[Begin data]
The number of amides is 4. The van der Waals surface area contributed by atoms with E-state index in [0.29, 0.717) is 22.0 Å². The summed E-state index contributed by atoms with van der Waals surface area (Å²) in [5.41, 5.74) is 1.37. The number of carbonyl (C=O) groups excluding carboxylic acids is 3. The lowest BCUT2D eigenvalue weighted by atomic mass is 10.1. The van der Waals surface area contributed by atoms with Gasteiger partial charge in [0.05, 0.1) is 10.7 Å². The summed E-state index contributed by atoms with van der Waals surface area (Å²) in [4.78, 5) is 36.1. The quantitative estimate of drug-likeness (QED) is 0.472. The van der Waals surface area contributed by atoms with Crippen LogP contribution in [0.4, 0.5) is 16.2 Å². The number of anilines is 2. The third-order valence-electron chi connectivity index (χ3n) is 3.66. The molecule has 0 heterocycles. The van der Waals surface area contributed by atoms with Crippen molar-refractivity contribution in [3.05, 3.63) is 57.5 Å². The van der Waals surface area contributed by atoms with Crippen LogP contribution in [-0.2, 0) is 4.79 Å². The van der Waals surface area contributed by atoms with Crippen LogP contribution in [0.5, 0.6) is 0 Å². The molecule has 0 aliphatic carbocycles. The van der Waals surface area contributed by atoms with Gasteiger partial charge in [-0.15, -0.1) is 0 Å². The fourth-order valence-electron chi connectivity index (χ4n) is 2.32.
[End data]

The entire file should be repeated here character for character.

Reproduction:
The number of amides is 4. The van der Waals surface area contributed by atoms with E-state index in [0.29, 0.717) is 22.0 Å². The summed E-state index contributed by atoms with van der Waals surface area (Å²) in [5.41, 5.74) is 1.37. The number of carbonyl (C=O) groups excluding carboxylic acids is 3. The lowest BCUT2D eigenvalue weighted by atomic mass is 10.1. The van der Waals surface area contributed by atoms with Gasteiger partial charge in [0.05, 0.1) is 10.7 Å². The summed E-state index contributed by atoms with van der Waals surface area (Å²) in [4.78, 5) is 36.1. The quantitative estimate of drug-likeness (QED) is 0.472. The van der Waals surface area contributed by atoms with Crippen LogP contribution in [0.4, 0.5) is 16.2 Å². The number of anilines is 2. The third-order valence-electron chi connectivity index (χ3n) is 3.66. The molecule has 0 heterocycles. The van der Waals surface area contributed by atoms with Crippen molar-refractivity contribution in [3.05, 3.63) is 57.5 Å². The van der Waals surface area contributed by atoms with Crippen LogP contribution in [-0.2, 0) is 4.79 Å². The van der Waals surface area contributed by atoms with Crippen LogP contribution in [0.5, 0.6) is 0 Å². The molecule has 0 aliphatic carbocycles. The van der Waals surface area contributed by atoms with Gasteiger partial charge in [-0.15, -0.1) is 0 Å². The fourth-order valence-electron chi connectivity index (χ4n) is 2.32.